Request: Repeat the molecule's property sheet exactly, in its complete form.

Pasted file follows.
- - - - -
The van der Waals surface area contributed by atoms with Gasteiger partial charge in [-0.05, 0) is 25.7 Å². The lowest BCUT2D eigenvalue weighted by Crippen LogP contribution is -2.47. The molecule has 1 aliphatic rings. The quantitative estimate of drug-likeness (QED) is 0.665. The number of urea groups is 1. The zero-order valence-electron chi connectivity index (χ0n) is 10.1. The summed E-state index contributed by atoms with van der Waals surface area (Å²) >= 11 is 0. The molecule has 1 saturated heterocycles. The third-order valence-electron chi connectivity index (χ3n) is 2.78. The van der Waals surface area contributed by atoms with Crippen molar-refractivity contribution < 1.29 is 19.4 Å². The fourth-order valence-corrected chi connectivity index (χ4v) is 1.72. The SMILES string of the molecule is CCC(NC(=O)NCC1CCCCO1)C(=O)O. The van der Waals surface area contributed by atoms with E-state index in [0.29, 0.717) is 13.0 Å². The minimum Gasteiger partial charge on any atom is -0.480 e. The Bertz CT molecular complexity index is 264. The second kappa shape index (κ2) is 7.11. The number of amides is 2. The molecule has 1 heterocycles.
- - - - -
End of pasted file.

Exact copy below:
The van der Waals surface area contributed by atoms with Gasteiger partial charge in [-0.05, 0) is 25.7 Å². The lowest BCUT2D eigenvalue weighted by Crippen LogP contribution is -2.47. The molecule has 1 aliphatic rings. The quantitative estimate of drug-likeness (QED) is 0.665. The number of urea groups is 1. The zero-order valence-electron chi connectivity index (χ0n) is 10.1. The summed E-state index contributed by atoms with van der Waals surface area (Å²) >= 11 is 0. The molecule has 1 saturated heterocycles. The third-order valence-electron chi connectivity index (χ3n) is 2.78. The van der Waals surface area contributed by atoms with Crippen molar-refractivity contribution < 1.29 is 19.4 Å². The fourth-order valence-corrected chi connectivity index (χ4v) is 1.72. The SMILES string of the molecule is CCC(NC(=O)NCC1CCCCO1)C(=O)O. The van der Waals surface area contributed by atoms with E-state index in [0.29, 0.717) is 13.0 Å². The minimum Gasteiger partial charge on any atom is -0.480 e. The Bertz CT molecular complexity index is 264. The second kappa shape index (κ2) is 7.11. The number of amides is 2. The molecule has 1 heterocycles.